'I am proud of Maharashtra and the city of Mumbai, that this is a state which has done more number of tests than any state in India.'
'The more you test, the more number of cases you will pick up.'
'If you do not do the tests, then you are groping in the dark.'
Dr Sanjay Oak heads the nine-member medical task force for Maharashtra that was very recently instituted to help Chief Minister Uddhav Thackeray and his government conquer COVID-19.
Dr Oak is a pediatric surgeon and laparoscopy specialist, with training from Johns Hopkins Hospital in Baltimore.
He was the dean and director for several years of the King Edward Memorial Hospital and the Seth Gordhandas Sunderdas Medical College in central Mumbai as well as the director of two other BrihanMumbai Municipal Corporation facilities, the Lokmanya Tilak Municipal General Hospital (Sion Hospital) in north central Mumbai and the B Y L Nair Hospital in south Mumbai.
Dr Oak has in-depth knowledge on public healthcare and many thoughts on how to move beyond its limitations. And often writes about it.
Subsequently, he worked as the vice chancellor of the Dr D Y Patil Vidyapeeth, Navi Mumbai. He is now the CEO of the Prince Aly Khan Hospital in south central Mumbai.
Super busy putting in place the special guidelines his team recommended to help Mumbai and Maharashtra contain the pandemic attack, the energetic, precisely-spoken and reassuring-sounding Dr Oak spared ten minutes to Rediff.com's Vaihayasi Pande Daniel to crisply discuss the situation:
What are the one or two measures you immediately plan to suggest to the state government to help with the situation in Maharashtra, and Mumbai specifically?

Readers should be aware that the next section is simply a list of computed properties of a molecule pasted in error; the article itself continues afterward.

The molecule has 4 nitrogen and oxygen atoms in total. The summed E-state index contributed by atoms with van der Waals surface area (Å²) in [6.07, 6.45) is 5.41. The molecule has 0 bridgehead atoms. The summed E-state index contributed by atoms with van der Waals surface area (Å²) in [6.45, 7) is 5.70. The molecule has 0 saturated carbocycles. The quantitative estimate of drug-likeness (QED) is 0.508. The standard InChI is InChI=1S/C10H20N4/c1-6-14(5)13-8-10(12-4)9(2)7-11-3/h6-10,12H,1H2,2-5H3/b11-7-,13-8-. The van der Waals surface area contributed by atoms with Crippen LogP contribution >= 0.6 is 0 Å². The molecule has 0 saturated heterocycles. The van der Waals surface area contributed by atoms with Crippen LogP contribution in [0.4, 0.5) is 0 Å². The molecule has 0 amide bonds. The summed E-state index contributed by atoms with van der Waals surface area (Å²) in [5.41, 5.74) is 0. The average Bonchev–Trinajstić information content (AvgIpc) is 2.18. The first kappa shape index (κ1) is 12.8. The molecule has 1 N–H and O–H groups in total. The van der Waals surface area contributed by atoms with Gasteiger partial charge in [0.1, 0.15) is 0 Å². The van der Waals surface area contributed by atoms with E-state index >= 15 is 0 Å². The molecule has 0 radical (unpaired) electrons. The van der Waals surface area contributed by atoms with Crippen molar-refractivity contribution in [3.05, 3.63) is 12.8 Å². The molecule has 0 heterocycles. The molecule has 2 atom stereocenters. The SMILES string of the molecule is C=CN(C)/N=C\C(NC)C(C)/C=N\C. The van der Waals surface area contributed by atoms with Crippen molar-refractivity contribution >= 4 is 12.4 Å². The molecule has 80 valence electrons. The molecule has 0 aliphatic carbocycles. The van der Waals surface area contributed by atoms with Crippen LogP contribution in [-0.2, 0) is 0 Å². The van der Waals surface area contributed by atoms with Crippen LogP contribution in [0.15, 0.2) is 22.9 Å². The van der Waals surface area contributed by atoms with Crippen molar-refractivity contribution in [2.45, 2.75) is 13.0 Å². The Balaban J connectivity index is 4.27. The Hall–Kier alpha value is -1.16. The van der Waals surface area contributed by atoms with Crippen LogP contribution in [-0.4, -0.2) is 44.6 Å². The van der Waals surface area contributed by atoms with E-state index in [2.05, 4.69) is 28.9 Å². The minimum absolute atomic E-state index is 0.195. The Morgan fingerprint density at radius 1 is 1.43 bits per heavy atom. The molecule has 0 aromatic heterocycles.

It is not one or two measures.
The task force (he heads) has submitted a 50-page report as to what we need to do.
Quite a few significant amount of the suggestions have been already executed.
We have separated hospitals as COVID hospitals and non-COVID general hospitals.
Second, we have set up treatment protocols of how the patients are to be treated.
Third, we have classified the drugs and the possible drug combinations.
Fourth, we have classified the drugs that are available in the state and in India and which we may need to procure from overseas. The government is at it.
Fifth, we have classified and defined the discharge policy for these patients, so that the patients can be decongested.
Sixth, we are augmenting the critical care capacity of the city of Mumbai, in private, as well as in public sector by getting the intubating equipment.
Seven, we are augmenting the dialysis facility of the city by setting up our own plans and procuring machines and people. And all these things have been put into practice.
Eight, we are looking at the pregnant women, who are likely to deliver at the latter half of 2020.
And for all the antenatal care and the actual deliveries we are isolating the Wadia hospital (central Mumbai) in the public sector to help these ladies. Nair becomes a complete COVID hospital but COVID maternity continues at Nair.
So these are (some of) the various measures that have been done.
What do you feel is a reason for the much higher cases in Maharashtra? What are some of the most preventable reasons?